Teenagers commonly ask about jobs that they can do. At the ages of 13, 14 and 15, kids want to make money but do not know where to start. According to Ask.com, the typical teen spends $9,626 per year; the majority of spending is on food and clothing. Teenagers get more than 50 percent of their income from their mom and dad. While they may get money for birthdays and allowance, many young people want more.
Why it is Hard to Get a Job
There are two factors limiting access to the job market. First there are strict Federal child labor laws. 14 and 15 year olds cannot work more than three hours per school day and not more than eight hours a day on days off from school. Furthermore, they cannot operate dangerous machinery or handle hazardous materials. A teen has to obtain working papers to make it legal to work for an employer. The second factor to a limited access to employment is just that most businesses have policy not to hire teens unless they are a minimum of 16 years old.
These two factors do not completely stop a teen from making money, however. Here are the best job suggestions for children under the age of 16.
Many of the odd jobs mentioned for 14 and 15 year olds also apply to 13 year olds. A resourceful teen can announce to every grown-up that he or she is ready and available for chores.
Pet-sitting is a great job for a 13-year-old who likes animals. Pet owners sometimes need a sitter for their dog or cat, and may hire teens to feed and play with pets while the owners are on vacation or at work. Another animal-related job is dog-walking. Not everyone has time or energy to walk their own dogs, but they know that their animals would benefit from the exercise and attention. Look around, probably every other home has a dog.
Younger teens that enjoy the sunshine can make money helping out neighbors with yard work. This can be hard physical labor that involves mowing lawns, trimming bushes, clearing weeds, raking leaves and gardening.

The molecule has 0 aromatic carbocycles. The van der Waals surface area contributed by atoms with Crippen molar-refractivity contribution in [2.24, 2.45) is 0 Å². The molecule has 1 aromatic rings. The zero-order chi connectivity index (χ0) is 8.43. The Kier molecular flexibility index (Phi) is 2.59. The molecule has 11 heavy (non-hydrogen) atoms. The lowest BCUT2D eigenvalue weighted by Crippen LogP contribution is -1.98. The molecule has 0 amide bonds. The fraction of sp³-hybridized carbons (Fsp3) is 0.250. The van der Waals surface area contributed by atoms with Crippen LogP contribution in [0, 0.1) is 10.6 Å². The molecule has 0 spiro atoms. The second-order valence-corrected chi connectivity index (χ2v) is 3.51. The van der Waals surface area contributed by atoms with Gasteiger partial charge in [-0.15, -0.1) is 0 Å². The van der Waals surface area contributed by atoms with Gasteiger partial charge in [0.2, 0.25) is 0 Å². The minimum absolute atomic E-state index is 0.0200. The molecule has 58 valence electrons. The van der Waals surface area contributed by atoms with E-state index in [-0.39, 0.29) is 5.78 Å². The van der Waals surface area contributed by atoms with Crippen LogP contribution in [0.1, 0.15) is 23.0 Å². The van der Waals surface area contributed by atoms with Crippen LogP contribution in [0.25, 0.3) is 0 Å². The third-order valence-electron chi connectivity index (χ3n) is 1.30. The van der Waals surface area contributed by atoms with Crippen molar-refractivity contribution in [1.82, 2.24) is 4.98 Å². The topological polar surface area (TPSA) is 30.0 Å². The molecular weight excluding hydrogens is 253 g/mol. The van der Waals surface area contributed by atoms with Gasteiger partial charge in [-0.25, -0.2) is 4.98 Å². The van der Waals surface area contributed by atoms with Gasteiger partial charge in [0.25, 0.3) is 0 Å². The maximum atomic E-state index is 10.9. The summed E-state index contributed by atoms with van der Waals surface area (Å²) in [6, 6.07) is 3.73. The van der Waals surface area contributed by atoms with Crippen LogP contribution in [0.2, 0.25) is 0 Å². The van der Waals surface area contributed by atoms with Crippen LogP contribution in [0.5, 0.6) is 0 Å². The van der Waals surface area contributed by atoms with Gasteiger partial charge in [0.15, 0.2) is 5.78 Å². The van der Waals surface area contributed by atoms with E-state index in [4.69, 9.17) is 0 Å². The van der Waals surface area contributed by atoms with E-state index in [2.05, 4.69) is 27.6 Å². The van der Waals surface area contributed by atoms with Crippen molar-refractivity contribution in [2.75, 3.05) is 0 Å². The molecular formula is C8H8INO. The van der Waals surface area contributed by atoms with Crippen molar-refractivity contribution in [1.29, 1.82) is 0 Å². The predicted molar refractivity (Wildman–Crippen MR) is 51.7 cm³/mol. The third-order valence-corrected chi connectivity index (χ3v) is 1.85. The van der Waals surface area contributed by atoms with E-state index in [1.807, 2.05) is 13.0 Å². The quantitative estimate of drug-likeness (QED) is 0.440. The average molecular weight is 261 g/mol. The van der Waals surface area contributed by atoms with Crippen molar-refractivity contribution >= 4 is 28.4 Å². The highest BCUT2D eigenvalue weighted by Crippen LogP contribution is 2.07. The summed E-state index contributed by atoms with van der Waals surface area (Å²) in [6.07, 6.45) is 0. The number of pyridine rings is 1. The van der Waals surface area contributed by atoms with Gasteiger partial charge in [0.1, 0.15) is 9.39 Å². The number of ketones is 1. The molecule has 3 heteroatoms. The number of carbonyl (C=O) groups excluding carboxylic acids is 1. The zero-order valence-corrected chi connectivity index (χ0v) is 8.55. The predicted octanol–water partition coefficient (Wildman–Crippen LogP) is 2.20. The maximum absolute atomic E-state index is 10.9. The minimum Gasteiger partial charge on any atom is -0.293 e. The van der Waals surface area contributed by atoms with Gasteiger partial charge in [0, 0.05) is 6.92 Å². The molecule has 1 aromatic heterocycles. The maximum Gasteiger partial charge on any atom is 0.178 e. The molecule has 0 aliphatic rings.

If outdoor work is not your thing, try online jobs. There are plenty to choose from. Read more about this here.
As noted earlier, most businesses do not hire 14 and 15 year olds. Some grocery chains might consider hiring someone this young to bag groceries and gather carts in the parking lot. Some small retail shops might hire kids to work a few hours after school.
Small privately owned restaurants will employ 14-year-olds to wash dishes and bus tables. The employee can also operate microwaves and prepare sandwiches.
Amusement parks hire teens to take tickets and entertain. This is a great summer job and it usually comes with free admission to the rides.
Landscaping work can be done by 14-year-olds but only in the capacity of pulling weeds, planting plants, laying mulch, and cleaning up. They are not allowed to use power tools. Landscaper jobs are offered by both businesses such as golf courses and neighbors who need assistance.
Some teens find work as referees for little league sports teams. Although this is not a lot of money, every little bit adds up.
Odd jobs for neighbors can lead to a bunch of money. This includes washing cars, shoveling snow, babysitting, dog sitting and walking, cleaning and moving.
Tutoring can pay well. Either tutor other students, or teach older people how to use their phone, computer or software.
Babysitting is the classic job for young people. Parents love finding dependable help. Babysitting can be easy, but it takes a responsible mature teenager to handle every situation. Job duties include diaper changing, feeding, changing clothes, play activities, bedtime rituals, and first-aid. Thirteen is young to start this job, but a teen can prepare by both starting out as a mother’s helper and by taking classes at the local Red Cross. Watching your brothers, sisters, nieces and nephews also helps.
What to Do Next
So you see it is not impossible to find a job at your young age. The key is to let everyone know you are seeking employment. With the approval of your parents, mention you are looking for work on websites such as Facebook. Talk to your school guidance counselor. Put a flyer up at church and at the village hall. Tell your neighbors and relatives. Even if they don’t have jobs for you, they may know someone who does. You would be surprised at the variety of work that teens have listed as their first jobs.